Study finds whites more likely to get key stroke treatment than blacks


Thursday, May 3rd 2001, 12:00 am
By: News On 6



DALLAS (AP) _ Whites are five times more likely than blacks to receive emergency clot-busting treatment for stroke, researchers found.

Only 1.1 percent of blacks received the drug TPA in a study of the nation's top hospitals, compared with 5.3 percent of whites. Researchers said a large racial disparity persisted even after they took into account age, gender, type of insurance and severity of the stroke.

One of the study's authors, Dr. S. Claiborne Johnston, said more research is required to learn why treatment differs by race.

``We have to consider the possibility that racism is contributing,'' said Johnston, assistant professor of neurology at the University of California at San Francisco.

In general, researchers found low overall use of TPA _ the only Food and Drug Administration-approved clot-buster for strokes caused by blood clots. Among all patients who arrived at the hospital within two hours of the onset of symptoms, fewer than a quarter received the drug.

The study was published in the May issue of the American Heart Association journal Stroke.

A stroke is a lack of blood flow that kills brain tissue. Strokes are occasionally caused by a burst blood vessel. But the vast majority are ischemic strokes, which happen when arteries feeding the brain are blocked by a clot.

TPA has revolutionized ischemic stroke care. But the drug must be given within three hours of the first symptoms and raises the risk of bleeding in the brain _ an effect that makes some doctors reluctant to use it.

In the new study, researchers reviewed records at 42 U.S. academic medical centers of 1,195 ischemic stroke patients treated in 1999.

Even among the 189 patients considered good candidates for TPA _ those who arrived at the hospital within three hours and had no other conditions that made treatment unsafe _ whites were three times more likely than blacks to get the drug. No blacks were documented as having refused the drug, while three whites were.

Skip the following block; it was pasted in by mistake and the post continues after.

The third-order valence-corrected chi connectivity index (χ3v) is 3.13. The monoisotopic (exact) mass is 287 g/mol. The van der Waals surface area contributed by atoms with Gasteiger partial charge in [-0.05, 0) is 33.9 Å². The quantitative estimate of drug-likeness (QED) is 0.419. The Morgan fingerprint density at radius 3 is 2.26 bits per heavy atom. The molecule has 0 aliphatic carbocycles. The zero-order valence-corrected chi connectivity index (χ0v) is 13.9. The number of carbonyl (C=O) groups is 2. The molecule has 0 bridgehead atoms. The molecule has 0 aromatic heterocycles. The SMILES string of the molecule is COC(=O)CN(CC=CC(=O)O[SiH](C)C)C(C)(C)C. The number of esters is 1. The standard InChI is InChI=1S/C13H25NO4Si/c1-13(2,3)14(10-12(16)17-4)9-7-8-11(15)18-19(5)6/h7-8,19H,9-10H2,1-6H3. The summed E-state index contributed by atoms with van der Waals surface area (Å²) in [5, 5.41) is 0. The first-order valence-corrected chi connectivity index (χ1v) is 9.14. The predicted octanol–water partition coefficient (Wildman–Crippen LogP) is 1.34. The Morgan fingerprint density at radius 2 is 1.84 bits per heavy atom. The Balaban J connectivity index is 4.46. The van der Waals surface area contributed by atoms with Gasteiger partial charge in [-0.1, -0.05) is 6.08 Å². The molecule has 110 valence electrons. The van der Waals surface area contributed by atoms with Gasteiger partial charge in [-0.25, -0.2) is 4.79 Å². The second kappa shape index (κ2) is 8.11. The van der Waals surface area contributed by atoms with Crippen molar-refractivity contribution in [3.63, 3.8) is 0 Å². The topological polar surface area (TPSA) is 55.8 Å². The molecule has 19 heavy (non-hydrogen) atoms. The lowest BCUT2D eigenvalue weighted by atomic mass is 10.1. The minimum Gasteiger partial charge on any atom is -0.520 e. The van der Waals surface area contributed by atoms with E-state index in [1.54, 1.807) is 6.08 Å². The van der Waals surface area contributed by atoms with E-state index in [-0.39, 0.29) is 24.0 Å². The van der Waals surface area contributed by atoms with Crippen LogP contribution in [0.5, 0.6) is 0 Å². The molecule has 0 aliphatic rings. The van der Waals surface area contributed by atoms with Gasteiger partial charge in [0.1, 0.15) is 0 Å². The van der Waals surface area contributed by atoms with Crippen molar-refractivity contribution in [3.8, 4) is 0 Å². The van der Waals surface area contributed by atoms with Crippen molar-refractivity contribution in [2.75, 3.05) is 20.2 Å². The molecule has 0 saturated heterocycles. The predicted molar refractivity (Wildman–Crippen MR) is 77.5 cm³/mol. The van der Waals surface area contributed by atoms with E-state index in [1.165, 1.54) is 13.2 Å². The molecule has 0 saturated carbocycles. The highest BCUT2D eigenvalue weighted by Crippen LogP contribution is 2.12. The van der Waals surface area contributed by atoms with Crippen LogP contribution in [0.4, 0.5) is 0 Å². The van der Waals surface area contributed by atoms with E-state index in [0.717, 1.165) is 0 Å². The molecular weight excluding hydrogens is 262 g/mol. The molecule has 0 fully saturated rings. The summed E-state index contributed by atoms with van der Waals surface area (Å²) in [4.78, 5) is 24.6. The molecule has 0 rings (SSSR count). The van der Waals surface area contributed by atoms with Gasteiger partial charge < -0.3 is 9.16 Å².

Johnston said that if race is a factor, it is a subtle one. He said other studies have shown that blacks are more likely to decline risky medical treatments.

``I think doctors internalize that. Because of that, they may not be offering the drug to African-Americans as frequently, thinking that they may not accept the risk,'' Johnston said.

Other researchers urged caution in interpreting the results.

Dr. Larry Goldstein, director of the Center for Cerebral Vascular Disease at Duke University, noted that the study looked at medical records after the fact and said that could obscure some explanations. For example, he said, TPA may have been offered and declined without the records reflecting that.

``Some people might write that down in their notes,'' Goldstein said. ``Other people may just say, `They don't want it. Let's move on,' and not take the time to write it all down.''

Dr. Mark Alberts, professor of neurology at Northwestern University Medical School, said various factors that were not statistically significant on their own could have combined to create at least some of the disparity. He noted, for example, that blacks tended to arrive later at the hospital after symptoms began and more frequently had conditions that made treatment unsafe.